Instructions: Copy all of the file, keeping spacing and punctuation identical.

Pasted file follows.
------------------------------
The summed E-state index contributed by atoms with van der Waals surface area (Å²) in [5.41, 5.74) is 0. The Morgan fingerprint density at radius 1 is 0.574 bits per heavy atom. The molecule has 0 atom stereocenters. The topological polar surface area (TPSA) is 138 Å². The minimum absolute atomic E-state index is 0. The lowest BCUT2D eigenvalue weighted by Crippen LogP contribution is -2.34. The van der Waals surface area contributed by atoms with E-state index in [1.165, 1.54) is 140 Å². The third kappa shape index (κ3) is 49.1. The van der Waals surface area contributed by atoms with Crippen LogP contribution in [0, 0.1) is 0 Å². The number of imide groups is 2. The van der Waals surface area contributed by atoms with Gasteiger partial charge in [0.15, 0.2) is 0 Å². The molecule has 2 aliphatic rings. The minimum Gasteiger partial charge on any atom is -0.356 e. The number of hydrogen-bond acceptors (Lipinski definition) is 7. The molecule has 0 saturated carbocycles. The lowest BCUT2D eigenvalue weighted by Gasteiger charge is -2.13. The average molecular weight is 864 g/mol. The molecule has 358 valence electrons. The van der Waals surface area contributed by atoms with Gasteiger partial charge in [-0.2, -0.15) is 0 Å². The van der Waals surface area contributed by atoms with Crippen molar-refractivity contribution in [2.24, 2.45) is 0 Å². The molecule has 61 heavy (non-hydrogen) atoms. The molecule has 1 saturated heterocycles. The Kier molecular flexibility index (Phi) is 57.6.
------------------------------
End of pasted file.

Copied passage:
The summed E-state index contributed by atoms with van der Waals surface area (Å²) in [5.41, 5.74) is 0. The Morgan fingerprint density at radius 1 is 0.574 bits per heavy atom. The molecule has 0 atom stereocenters. The topological polar surface area (TPSA) is 138 Å². The minimum absolute atomic E-state index is 0. The lowest BCUT2D eigenvalue weighted by Crippen LogP contribution is -2.34. The van der Waals surface area contributed by atoms with E-state index in [1.165, 1.54) is 140 Å². The third kappa shape index (κ3) is 49.1. The van der Waals surface area contributed by atoms with Crippen LogP contribution in [0, 0.1) is 0 Å². The number of imide groups is 2. The van der Waals surface area contributed by atoms with Gasteiger partial charge in [0.15, 0.2) is 0 Å². The molecule has 2 aliphatic rings. The minimum Gasteiger partial charge on any atom is -0.356 e. The number of hydrogen-bond acceptors (Lipinski definition) is 7. The molecule has 0 saturated carbocycles. The lowest BCUT2D eigenvalue weighted by Gasteiger charge is -2.13. The average molecular weight is 864 g/mol. The molecule has 358 valence electrons. The van der Waals surface area contributed by atoms with Gasteiger partial charge in [-0.2, -0.15) is 0 Å². The van der Waals surface area contributed by atoms with Crippen molar-refractivity contribution in [2.24, 2.45) is 0 Å². The molecule has 61 heavy (non-hydrogen) atoms. The molecule has 1 saturated heterocycles. The Kier molecular flexibility index (Phi) is 57.6.